• Formaldehyde is another type of toxic aldehyde and it is a known human carcinogen.[8] It has been banned in some countries; however, it is still used in Europe on a restricted basis.
  • Benzophenone is a chemical found in soaps, lip balms, sunscreens, perfumes, shampoos, hair sprays, body creams and lotions. Benzophenone has been linked to tumour formation, hormone disruption and organ toxicity.[9] [10] [11]
  • Phthalates are used in personal care products such as soaps, lotions, perfumes and shampoos to help make the scent linger after it has been washed off. On a label, they will be named as phthalates, DEP, DBP, DEHP or fragrance. Phthalates have been associated with reproductive abnormalities, such as lowered sperm count and poor motility, hormone disruption, developmental issues and poor thyroid function.[12]
  • Oxybenzone (BP-3) is used in sunscreens as a UV filter. It is derived from benzophenone which is another toxic chemical. Oxybenzone can accumulate in the blood, liver and kidneys, potentially causing toxicity to cells. It has also been linked to hormone disruption. [13]
  • Propyl paraben (Propyl p-hydroxybenzoate) is part of a group of chemicals called parabens that are commonly used as fragrance ingredients or preservatives in moisturisers, face cleansers, deodorants, shaving creams and toothpastes. Parabens absorb through the skin and have been known to disrupt hormone function by mimicking the action of oestrogen in the body.[14]

How to avoid fragrances

The key to avoiding fragrances is to know exactly what you’re putting onto your skin and what products you are using in your home. The majority of products, even those marketed at children, do unfortunately contain fragrances. Don’t be fooled by products which claim to be “fragrance-free” as they often contain a masking agent (to cover up unpleasant chemical smells) which are derived from a multitude of chemicals.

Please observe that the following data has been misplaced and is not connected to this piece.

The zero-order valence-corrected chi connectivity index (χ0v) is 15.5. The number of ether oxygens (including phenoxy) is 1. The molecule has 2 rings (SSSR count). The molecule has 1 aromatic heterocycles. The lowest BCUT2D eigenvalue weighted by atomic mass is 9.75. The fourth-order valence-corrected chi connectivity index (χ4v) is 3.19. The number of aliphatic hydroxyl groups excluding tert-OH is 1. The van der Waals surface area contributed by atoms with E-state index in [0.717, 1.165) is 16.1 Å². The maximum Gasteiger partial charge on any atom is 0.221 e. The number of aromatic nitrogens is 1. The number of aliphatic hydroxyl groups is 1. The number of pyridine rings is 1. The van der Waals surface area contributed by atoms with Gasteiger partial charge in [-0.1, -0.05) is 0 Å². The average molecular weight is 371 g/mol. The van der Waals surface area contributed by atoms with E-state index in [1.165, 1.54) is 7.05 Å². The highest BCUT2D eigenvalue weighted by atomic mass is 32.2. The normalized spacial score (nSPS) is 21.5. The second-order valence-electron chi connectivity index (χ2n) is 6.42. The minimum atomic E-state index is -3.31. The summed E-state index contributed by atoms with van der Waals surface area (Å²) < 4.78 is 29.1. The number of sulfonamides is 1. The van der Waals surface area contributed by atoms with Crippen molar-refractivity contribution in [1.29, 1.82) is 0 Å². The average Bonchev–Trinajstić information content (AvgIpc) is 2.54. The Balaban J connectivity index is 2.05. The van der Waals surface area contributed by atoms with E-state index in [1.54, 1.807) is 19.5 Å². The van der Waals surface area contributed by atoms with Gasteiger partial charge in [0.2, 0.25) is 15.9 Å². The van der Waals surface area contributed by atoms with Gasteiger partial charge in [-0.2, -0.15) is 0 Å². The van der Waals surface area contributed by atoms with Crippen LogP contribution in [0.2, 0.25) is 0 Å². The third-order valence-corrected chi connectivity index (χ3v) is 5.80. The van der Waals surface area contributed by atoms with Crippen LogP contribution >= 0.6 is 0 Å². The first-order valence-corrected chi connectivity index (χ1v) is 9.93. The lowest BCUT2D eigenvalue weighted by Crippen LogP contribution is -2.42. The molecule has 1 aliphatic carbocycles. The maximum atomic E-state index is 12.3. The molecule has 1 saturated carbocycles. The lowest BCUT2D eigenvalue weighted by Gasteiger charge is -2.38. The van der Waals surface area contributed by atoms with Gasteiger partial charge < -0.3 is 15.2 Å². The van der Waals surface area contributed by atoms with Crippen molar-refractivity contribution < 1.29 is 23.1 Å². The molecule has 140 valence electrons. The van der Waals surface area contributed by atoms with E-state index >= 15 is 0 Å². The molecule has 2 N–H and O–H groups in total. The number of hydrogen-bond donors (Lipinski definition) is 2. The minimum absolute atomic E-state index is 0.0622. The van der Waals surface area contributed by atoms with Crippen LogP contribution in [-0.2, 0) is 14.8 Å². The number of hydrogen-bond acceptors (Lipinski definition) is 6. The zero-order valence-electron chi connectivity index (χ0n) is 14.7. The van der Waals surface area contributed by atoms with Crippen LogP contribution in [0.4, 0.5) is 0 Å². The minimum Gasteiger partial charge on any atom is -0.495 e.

• Read the ingredient list on the label before buying any personal care products, cleaning products, baby lotions or wipes, perfumes and colognes, air fresheners, candles, tumble dryer sheets, detergents or fabric softeners. If the ingredients mention a “fragrance”, the product is best avoided.
  • Only buy brands which use 100% natural fragrances to scent their products, such as plant-based essential oils which are natural and non-synthetic. If in doubt about any ingredients in a product, contact companies directly and ask them questions about their production process and ingredients.
  • You can make your own natural air freshener or body sprays using a spray bottle, water and a few drops of essential oil. Make a roll-on perfume by mixing a carrier oil such as almond oil with essential oils in a roller bottle.
  • Don’t use commercial cleaning products, make your own using vinegar, lemon and bicarb. You can also add vinegar to your washing machine as an alternative to fabric softener.
  • Make your own natural skincare (moisturisers, body lotions, shampoos, face masks) using natural ingredients such as coconut oil, rose water, honey and lemon.

Start reading labels

The chemicals found in synthetic fragrances are harmful for your health and should be avoided at all costs. Start reading labels so you know what you’re putting on your skin and cleaning your home and clothes with. Only buy ethical brands which use 100% natural ingredients; or even better, make your own skincare and cleaning products using simple ingredients from your kitchen cupboard.

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Blog/Article content reflects the author's research and diverse opinions, not necessarily CNM's views. Items may not be regularly updated, so represent the best available understanding at the time of publication.